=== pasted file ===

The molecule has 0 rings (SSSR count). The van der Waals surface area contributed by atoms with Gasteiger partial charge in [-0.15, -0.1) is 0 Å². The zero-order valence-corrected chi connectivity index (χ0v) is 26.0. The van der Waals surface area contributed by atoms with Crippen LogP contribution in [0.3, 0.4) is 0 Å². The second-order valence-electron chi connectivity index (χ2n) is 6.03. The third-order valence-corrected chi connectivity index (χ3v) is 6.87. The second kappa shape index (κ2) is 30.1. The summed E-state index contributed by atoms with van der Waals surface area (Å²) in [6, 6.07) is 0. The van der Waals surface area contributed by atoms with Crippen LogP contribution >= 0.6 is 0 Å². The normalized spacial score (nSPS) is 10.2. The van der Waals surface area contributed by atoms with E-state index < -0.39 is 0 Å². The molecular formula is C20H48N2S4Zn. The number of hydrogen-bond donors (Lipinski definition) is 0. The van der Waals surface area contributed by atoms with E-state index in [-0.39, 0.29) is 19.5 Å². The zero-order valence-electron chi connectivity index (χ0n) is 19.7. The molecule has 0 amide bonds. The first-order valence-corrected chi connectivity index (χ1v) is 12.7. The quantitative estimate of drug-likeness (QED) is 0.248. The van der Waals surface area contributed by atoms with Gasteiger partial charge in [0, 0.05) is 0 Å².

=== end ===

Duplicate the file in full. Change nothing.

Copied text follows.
The molecule has 0 rings (SSSR count). The van der Waals surface area contributed by atoms with Gasteiger partial charge in [-0.15, -0.1) is 0 Å². The zero-order valence-corrected chi connectivity index (χ0v) is 26.0. The van der Waals surface area contributed by atoms with Crippen LogP contribution in [0.3, 0.4) is 0 Å². The second-order valence-electron chi connectivity index (χ2n) is 6.03. The third-order valence-corrected chi connectivity index (χ3v) is 6.87. The second kappa shape index (κ2) is 30.1. The summed E-state index contributed by atoms with van der Waals surface area (Å²) in [6, 6.07) is 0. The van der Waals surface area contributed by atoms with Crippen LogP contribution >= 0.6 is 0 Å². The normalized spacial score (nSPS) is 10.2. The van der Waals surface area contributed by atoms with E-state index < -0.39 is 0 Å². The molecular formula is C20H48N2S4Zn. The number of hydrogen-bond donors (Lipinski definition) is 0. The van der Waals surface area contributed by atoms with E-state index in [-0.39, 0.29) is 19.5 Å². The zero-order valence-electron chi connectivity index (χ0n) is 19.7. The molecule has 0 amide bonds. The first-order valence-corrected chi connectivity index (χ1v) is 12.7. The quantitative estimate of drug-likeness (QED) is 0.248. The van der Waals surface area contributed by atoms with Gasteiger partial charge in [0, 0.05) is 0 Å².